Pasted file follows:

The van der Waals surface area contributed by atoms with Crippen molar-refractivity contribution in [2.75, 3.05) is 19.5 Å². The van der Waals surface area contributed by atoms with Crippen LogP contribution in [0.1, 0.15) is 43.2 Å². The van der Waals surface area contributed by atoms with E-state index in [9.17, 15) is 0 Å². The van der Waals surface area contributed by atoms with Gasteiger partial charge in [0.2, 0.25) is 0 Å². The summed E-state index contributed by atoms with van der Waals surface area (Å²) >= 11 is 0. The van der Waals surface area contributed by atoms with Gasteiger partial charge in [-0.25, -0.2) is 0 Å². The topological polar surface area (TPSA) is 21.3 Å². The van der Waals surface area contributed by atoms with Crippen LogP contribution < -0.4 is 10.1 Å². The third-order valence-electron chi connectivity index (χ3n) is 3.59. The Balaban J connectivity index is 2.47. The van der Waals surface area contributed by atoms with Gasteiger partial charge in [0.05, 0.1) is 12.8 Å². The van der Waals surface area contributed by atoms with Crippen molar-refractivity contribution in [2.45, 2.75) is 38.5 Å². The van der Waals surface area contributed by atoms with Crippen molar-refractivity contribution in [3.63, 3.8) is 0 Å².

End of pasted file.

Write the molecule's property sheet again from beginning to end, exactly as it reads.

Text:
The van der Waals surface area contributed by atoms with Crippen molar-refractivity contribution in [2.75, 3.05) is 19.5 Å². The van der Waals surface area contributed by atoms with Crippen LogP contribution in [0.1, 0.15) is 43.2 Å². The van der Waals surface area contributed by atoms with E-state index in [9.17, 15) is 0 Å². The van der Waals surface area contributed by atoms with Gasteiger partial charge in [0.2, 0.25) is 0 Å². The summed E-state index contributed by atoms with van der Waals surface area (Å²) >= 11 is 0. The van der Waals surface area contributed by atoms with Gasteiger partial charge in [-0.25, -0.2) is 0 Å². The topological polar surface area (TPSA) is 21.3 Å². The van der Waals surface area contributed by atoms with Crippen LogP contribution < -0.4 is 10.1 Å². The third-order valence-electron chi connectivity index (χ3n) is 3.59. The Balaban J connectivity index is 2.47. The van der Waals surface area contributed by atoms with Gasteiger partial charge in [0.05, 0.1) is 12.8 Å². The van der Waals surface area contributed by atoms with Crippen molar-refractivity contribution in [2.45, 2.75) is 38.5 Å². The van der Waals surface area contributed by atoms with Crippen molar-refractivity contribution in [3.63, 3.8) is 0 Å².